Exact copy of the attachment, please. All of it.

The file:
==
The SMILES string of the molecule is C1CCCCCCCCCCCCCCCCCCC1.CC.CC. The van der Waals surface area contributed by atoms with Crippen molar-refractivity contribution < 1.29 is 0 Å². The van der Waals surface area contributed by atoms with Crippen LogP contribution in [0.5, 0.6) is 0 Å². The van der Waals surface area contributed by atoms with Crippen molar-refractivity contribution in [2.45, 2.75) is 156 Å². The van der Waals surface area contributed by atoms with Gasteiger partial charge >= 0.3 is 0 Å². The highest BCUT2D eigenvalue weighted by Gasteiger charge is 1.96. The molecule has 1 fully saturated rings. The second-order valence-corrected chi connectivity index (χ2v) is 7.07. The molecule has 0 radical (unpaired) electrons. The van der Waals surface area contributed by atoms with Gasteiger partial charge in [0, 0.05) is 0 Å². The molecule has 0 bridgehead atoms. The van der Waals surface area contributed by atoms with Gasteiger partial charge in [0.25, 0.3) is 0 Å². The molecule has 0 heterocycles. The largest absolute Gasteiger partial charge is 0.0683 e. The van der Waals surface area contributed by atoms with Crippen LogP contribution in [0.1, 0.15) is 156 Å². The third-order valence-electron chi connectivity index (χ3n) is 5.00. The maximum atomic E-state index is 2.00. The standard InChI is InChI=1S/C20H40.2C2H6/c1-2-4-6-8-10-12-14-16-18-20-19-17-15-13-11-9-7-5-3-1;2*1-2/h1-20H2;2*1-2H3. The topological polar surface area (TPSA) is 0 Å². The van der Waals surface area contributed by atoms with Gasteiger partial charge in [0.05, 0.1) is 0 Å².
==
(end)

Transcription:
The SMILES string of the molecule is C1CCCCCCCCCCCCCCCCCCC1.CC.CC. The van der Waals surface area contributed by atoms with Crippen molar-refractivity contribution < 1.29 is 0 Å². The van der Waals surface area contributed by atoms with Crippen LogP contribution in [0.5, 0.6) is 0 Å². The van der Waals surface area contributed by atoms with Crippen molar-refractivity contribution in [2.45, 2.75) is 156 Å². The van der Waals surface area contributed by atoms with Gasteiger partial charge >= 0.3 is 0 Å². The highest BCUT2D eigenvalue weighted by Gasteiger charge is 1.96. The molecule has 1 fully saturated rings. The second-order valence-corrected chi connectivity index (χ2v) is 7.07. The molecule has 0 radical (unpaired) electrons. The van der Waals surface area contributed by atoms with Gasteiger partial charge in [0, 0.05) is 0 Å². The molecule has 0 bridgehead atoms. The van der Waals surface area contributed by atoms with Gasteiger partial charge in [0.25, 0.3) is 0 Å². The molecule has 0 heterocycles. The largest absolute Gasteiger partial charge is 0.0683 e. The van der Waals surface area contributed by atoms with Crippen LogP contribution in [0.1, 0.15) is 156 Å². The third-order valence-electron chi connectivity index (χ3n) is 5.00. The maximum atomic E-state index is 2.00. The standard InChI is InChI=1S/C20H40.2C2H6/c1-2-4-6-8-10-12-14-16-18-20-19-17-15-13-11-9-7-5-3-1;2*1-2/h1-20H2;2*1-2H3. The topological polar surface area (TPSA) is 0 Å². The van der Waals surface area contributed by atoms with Gasteiger partial charge in [0.05, 0.1) is 0 Å².